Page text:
Chichester Festival Theatre
Minerva Theatre, Chichester
It is over 20 years since Mark Hayhurst first saw the gravestone of 10495 Private A Ingham with the unique inscription “Shot at Dawn—one of the first to enlist. A worthy son of his father”.
His curiosity and imagination were stirred by the sight and the eventual result is this play, the story of Bert, his family and friend Alfie, and how their execution and the war in general affected them all in very different ways.
The Battle of the Somme, the bloodiest battle of WWI with the loss of over 1,000,000 lives (British, German and French) has moved into the realms of history, but the audience is thrown right into the middle of it as the first line of troops rush in, pause silhouetted against the light sky before disappearing "over the top" while blinding light and deafening explosions give a terrifying impression of how it was. Only five return.
The play doesn’t actually tell us more than we already know about the disastrous battle and the plight of young shell-shocked men being executed for desertion, but it concentrates on the personalities of these two young men and the trauma and divisions it brought to Bert’s family lasting long after the war was over.
Jumping backwards and forwards in time and place from France in 1916 to Salford, Manchester during the period 1916 to 1924, every change is effected with military precision as the soldiers march or parade the props in and out, keeping time with Alex Baranowski’s evocative music, and how very effective and sobering it is at increasing the solemnity of the occasion, but it does also have its lighter side. At one point, the troops set up a French tailor’s establishment complete with mirror, hat stand and tailor’s dummy, bringing these from the other side of the trenches as if captured from the enemy—so incongruous.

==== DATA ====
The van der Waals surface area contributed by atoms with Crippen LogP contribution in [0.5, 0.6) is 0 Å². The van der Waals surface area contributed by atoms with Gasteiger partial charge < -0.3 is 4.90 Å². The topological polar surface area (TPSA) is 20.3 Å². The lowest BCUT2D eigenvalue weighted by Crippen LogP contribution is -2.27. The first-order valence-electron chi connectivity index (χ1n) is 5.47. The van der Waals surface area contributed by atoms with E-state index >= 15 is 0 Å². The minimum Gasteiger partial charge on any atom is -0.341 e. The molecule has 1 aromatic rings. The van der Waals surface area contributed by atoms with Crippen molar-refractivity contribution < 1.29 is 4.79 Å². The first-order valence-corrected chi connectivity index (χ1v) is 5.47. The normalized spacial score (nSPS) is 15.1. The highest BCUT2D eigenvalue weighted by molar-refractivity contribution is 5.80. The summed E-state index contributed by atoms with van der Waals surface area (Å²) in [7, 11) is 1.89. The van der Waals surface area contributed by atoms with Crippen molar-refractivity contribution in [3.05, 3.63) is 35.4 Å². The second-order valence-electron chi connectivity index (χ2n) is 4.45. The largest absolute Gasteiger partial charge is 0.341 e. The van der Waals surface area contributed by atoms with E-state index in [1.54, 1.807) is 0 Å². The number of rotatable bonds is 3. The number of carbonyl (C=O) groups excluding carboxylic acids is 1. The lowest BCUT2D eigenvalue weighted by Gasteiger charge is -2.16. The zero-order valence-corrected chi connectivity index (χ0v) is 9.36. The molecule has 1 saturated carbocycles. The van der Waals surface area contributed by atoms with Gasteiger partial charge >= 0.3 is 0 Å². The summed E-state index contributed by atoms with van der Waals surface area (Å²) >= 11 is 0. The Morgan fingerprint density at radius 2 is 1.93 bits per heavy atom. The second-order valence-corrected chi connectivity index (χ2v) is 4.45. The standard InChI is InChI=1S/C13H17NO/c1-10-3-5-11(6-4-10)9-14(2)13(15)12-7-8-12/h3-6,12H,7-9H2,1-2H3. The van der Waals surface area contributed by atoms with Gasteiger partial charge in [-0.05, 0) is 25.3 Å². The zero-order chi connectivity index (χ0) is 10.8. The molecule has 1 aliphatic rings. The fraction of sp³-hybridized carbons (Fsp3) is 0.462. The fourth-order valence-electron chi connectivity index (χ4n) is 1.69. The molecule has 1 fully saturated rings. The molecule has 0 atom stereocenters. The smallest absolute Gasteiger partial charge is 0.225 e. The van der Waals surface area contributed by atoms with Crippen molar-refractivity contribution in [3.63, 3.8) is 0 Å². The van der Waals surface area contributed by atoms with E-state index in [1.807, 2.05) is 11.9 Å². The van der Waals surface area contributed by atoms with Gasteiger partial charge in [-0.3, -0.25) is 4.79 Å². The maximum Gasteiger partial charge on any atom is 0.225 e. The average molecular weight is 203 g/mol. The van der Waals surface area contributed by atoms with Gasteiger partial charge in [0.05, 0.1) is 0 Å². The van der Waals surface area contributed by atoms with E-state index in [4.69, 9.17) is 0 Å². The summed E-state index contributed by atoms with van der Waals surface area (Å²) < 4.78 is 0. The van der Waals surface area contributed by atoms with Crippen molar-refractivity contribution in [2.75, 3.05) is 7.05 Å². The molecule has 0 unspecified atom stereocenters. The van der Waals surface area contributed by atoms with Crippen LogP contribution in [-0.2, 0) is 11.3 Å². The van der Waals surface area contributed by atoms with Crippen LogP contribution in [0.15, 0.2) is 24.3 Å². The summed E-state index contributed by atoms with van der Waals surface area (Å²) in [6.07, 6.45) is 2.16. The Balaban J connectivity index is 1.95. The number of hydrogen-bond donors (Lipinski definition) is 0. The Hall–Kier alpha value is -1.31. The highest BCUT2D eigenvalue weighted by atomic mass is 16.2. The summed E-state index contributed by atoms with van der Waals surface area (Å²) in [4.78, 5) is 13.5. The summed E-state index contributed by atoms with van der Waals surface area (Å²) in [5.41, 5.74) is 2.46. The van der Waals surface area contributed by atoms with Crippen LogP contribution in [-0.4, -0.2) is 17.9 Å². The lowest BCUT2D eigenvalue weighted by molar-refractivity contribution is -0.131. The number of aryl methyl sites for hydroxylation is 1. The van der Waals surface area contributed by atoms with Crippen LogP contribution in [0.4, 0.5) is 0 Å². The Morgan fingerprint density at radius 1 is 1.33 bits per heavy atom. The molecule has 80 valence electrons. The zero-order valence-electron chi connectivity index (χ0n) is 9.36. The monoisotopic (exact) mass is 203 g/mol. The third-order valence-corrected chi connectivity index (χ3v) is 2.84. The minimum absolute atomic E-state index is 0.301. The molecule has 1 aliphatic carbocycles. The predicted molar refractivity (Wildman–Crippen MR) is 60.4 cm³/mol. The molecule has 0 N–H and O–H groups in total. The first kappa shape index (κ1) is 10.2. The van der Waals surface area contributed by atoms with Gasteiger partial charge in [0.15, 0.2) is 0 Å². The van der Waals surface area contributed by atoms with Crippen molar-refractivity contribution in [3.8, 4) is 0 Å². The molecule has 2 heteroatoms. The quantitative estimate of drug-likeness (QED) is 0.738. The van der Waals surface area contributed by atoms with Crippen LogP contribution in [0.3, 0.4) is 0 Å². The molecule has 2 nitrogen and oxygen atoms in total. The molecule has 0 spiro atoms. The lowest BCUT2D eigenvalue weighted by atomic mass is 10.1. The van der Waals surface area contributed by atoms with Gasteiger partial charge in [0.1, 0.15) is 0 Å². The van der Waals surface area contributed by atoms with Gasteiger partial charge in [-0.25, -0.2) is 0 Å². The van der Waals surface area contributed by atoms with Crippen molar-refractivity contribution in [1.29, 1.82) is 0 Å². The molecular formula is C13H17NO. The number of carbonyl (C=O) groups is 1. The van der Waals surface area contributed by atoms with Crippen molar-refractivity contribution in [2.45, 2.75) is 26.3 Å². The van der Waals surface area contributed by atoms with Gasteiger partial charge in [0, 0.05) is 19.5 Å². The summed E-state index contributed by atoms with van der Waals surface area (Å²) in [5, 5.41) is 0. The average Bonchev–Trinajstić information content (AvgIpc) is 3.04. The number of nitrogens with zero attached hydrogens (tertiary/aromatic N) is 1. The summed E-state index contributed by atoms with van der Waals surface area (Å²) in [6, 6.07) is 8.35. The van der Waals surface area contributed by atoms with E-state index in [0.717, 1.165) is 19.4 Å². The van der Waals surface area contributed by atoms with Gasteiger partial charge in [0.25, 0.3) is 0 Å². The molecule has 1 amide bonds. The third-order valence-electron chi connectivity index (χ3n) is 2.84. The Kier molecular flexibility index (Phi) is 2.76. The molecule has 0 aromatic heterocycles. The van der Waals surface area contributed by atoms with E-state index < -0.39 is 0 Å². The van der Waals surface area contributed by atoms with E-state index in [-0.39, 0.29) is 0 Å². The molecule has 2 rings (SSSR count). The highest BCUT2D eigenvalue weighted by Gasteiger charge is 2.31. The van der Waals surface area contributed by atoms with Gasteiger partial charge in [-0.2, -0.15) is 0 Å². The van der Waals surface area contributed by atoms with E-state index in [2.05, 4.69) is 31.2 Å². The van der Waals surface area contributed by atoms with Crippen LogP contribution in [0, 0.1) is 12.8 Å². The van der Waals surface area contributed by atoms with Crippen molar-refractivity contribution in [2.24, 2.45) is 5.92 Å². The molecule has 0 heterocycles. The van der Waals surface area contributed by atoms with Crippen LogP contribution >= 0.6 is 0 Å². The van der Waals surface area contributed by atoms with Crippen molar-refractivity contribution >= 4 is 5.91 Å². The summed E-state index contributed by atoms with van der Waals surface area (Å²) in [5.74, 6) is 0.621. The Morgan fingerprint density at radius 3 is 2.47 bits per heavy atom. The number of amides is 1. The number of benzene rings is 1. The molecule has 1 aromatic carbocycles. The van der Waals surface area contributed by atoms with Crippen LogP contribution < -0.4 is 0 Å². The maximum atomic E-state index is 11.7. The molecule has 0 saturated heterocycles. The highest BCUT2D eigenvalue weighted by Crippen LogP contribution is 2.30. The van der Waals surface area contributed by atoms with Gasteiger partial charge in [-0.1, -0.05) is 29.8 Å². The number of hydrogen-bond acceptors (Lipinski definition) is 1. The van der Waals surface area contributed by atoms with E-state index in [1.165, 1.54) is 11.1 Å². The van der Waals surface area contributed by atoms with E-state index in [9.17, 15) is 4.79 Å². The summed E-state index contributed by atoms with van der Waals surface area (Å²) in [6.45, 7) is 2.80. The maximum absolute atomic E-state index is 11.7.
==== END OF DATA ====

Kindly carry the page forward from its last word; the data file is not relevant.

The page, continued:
Absolutely stupendous performances from Tom Gill as stolid and sensible Albert and David Moorst as confident and dominant Alfie. Friends for life as they engage in good-natured banter together in the trenches but two very different characters and how things change when finally faced with the prospect of the firing squad. Alfie is the one who breaks down uncontrollably, fighting and screaming for help, while Bert, calm and comforting, promises to stay with him—forever.
Andrew Woodall is all you would expect a Major General of that period to be: arrogant, self-important and positive that executing the two men is completely necessary to avoid starting an epidemic of deserters, refusing any pleas for clemency.
Phil Davis is also perfect as Bert’s father, a working man who never had a chance to learn to read but determined to set the record straight and tell the blunt truth to the absolute despair of his distraught wife who cannot bear the shame of a son to be regarded as a deserter. Kelly Price as wife Agnes tears at the heart of every mother in the audience with her pain-racked scream of denial at the shocking news.
An intriguing story, powerfully portrayed, shocking and involving. Even in the small Minerva theatre, and with the ‘trenches’ being the only static set, the play is amazingly realistic—compulsive viewing.
Reviewer: Sheila Connor